Draft Content 448923733-1-s2.0-S1017995X16300207-fx2.jpg
Group Mean ± SD (pg ml−1 )
IS 213.38 ± 50.56
IR 179.44 ± 102.68
IV 137.96 ± 51.00
C 655.54 ± 177.61
CV 1678.30 ± 302.35
  • Indicates significant differences (P < 0.05).

Table 4.

Serum PINP levels.

Draft Content 448923733-1-s2.0-S1017995X16300207-fx3.jpg
Group Mean ± SD (ng ml−1 )
IS 1.71 ± 0.59
IR 4.97 ± 1.68
IV 5.77 ± 0.95
C 3.30 ± 1.23
CV 5.05 ± 1.13
  • Indicates significant differences (P < 0.05).

Table 5.

Serum CTX levels.


Viewing the Achilles tendons of the immobilized rats (IS, IR, and IV groups) under a TEM revealed widespread and regular placement of collagen fibers. A few tenocytes and fewer tenoblasts were detected between collagen fiber bundles. Pathological evidence among collagen bundles was not found and the ultrastructural composition of the collagen fibers was regular. The nuclei of the tenocytes and tenoblasts, cell membranes, and intracytoplasmic organelles were completely normal. However, under a TEM, vacuoles in the cytoplasm of the tenocytes and tenoblasts were observed on the entire tissue surface in each sample (Fig. 1 ). On the other hand, histopathological results of the control groups (C and CV) were normal (Fig. 2 ).

Fig. 1

Fig. 1.

Electron microscope images of the immobilized animals (IS, IR, IV groups) showing loosened collagen structure, disruption and splitting of the tendon fibers and vacuoles (Ж) in the cytoplasm of (a) a tenoblast (×10,000) and (b) a tenocyte (×7500).

Fig. 2

Fig. 2.

Electron microscope images from the (a) C and (b) CV groups. Tenocytes (f), collagen fibers (c) (×5000), the nuclei of a tenocyte (n) (×10,000) and ultrastructure of the Achilles tendon (×7500) look completely normal.


Our histopathological analyses have shown that immobilization resulted in damage of the tendon tissue and caused soleus muscle atrophy. Although WBV played a positive role in Type 1 collagen levels in the control subjects, there were no effects of WBV on tissue healing or collagen turnover in the IV group when compared with the remobilization group (IR).

Effects of immobilization on muscle and tendon structure

To simulate the daily medical practice of immobilization, a hindlimb casting model was applied. The length of the immobilization period (14 days) was chosen to simulate the average duration of treatment after a sports injury.

Fixation of a muscle in a slackened state reduces muscular protein synthesis and increases protein degradation, resulting in a net weight loss of the immobilized muscle.15  ;  16 Since the casting of hindlimbs in this study was applied to the ankle in a shortened position of 25°–30° plantar flexion, soleus muscle atrophy was observed as expected. WBV may augment skeletal mass through direct mechanical perturbation or modulation of tissue perfusion; however, this augmentation may also develop from vibration-induced fluctuations in hormones capable of modulating bone cell activity.11 Xie et al reported an increase in total cross-sectional area of the soleus muscle in mice after six weeks of WBV application.17 In line with this studys findings, we observed an increase in soleus muscle wet weight in our control subjects, although the difference was not significant (p = 0.125). In contrast to previous studies, however, our results showed that WBV was not able to reverse soleus muscle atrophy over the course of a week. In fact, we now know that remobilization and rehabilitation of any component of the musculoskeletal tissue requires much more time than what is needed to cause the immobilization atrophy in the first place, and our study showed that there was no significant difference in soleus muscle wet weights between the IR and IV groups.3  ;  18 It is possible that prolonged application of WBV may enhance muscle mass; thus, future studies should be designed with longer periods of WBV administration.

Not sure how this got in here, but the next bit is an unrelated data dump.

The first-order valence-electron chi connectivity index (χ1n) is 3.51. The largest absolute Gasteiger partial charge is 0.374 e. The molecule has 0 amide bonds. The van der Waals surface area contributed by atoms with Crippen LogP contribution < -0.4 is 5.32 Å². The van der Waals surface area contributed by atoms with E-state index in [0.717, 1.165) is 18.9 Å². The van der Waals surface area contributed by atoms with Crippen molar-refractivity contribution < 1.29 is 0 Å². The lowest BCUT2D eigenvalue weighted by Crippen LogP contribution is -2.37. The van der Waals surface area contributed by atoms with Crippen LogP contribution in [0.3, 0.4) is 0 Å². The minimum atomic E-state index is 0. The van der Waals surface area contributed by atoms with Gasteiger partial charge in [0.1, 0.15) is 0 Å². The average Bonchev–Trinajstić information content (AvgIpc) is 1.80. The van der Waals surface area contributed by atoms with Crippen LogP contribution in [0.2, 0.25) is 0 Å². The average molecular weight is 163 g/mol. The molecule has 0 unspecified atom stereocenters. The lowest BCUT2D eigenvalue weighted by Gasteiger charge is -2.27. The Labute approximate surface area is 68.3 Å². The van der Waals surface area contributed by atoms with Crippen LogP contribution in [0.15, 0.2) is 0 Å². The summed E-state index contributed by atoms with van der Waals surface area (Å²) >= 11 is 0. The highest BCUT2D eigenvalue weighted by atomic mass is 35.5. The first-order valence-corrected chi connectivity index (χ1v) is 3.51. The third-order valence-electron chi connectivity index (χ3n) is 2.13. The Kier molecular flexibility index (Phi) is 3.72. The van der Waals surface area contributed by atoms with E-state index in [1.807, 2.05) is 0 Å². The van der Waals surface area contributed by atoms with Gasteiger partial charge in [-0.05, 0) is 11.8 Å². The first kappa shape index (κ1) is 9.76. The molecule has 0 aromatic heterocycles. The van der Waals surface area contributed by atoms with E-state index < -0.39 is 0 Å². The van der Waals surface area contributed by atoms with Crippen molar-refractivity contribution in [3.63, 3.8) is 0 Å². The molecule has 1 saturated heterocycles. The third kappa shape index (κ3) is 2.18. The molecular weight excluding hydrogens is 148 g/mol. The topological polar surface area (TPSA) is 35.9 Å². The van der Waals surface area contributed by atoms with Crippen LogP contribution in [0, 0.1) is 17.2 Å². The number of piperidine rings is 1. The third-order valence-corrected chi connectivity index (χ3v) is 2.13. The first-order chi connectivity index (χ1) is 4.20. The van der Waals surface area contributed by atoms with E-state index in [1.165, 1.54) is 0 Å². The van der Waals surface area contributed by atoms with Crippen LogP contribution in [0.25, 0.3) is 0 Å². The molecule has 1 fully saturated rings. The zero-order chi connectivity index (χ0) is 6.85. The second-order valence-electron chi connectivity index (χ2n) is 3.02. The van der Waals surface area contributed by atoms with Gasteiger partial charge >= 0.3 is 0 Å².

Immobilization alters the ultrastructure of the muscle in a negative way and the biochemical and biomechanical properties of the tendon are affected.19 Immobilization causes atrophy of the tendon, but due to low metabolic rate and vascularity, the effects are gradual and not as dramatic as those in muscle tissues.3 Tensile strength, elastic stiffness, and total weight of the tendon decrease with a prolonged reduction in activity. On a microscopic level, collagen fibers become thinner and disorientated, and longitudinal splitting and abnormal angulation of the fibers is observed. In our study, although pathological evidence among collagen bundles was not found and the ultrastructural compositions of the collagen fibers were regular in the tendon samples as, vacuoles in the cytoplasm of the tenocytes and tenoblasts were observed on the entire tissue surface in each sample. These findings support that the duration of immobilization was long enough to generate adverse effects on the tendon tissue. Although Christensen et al published MRI reports of the cross-sectional areas of the Achilles tendon in humans and suggested that tendon tissue was resistant to short-term (two-week) immobilization,1 we observed immobilization-induced harmful effects on the tendon tissues after one week, using histopathological analysis. These conflicting results may be due to differences in species used in the respective studies, i.e., differences between humans and rats. However, it could also mean that in Christensen et al.’s study, the ankle joint was immobilized in a neutral position whereas in our study it was immobilized at 25°–30° plantar flexion in the slack position (shortened). It is worth noting that if the tendon is stretched during immobilization (lengthened position), the tendon tends to be more resistant to atrophy.1 This may reflect a length-associated adaptive response, where the tendon reacts to a chronically lengthened position by elongation. Indeed, our results were comparable to the findings of Nakagawa et al who reported a decrease in the thickness, as well as a reduction in the average diameter of collagen fibrils of the Achilles tendons immobilized at a similar angle.20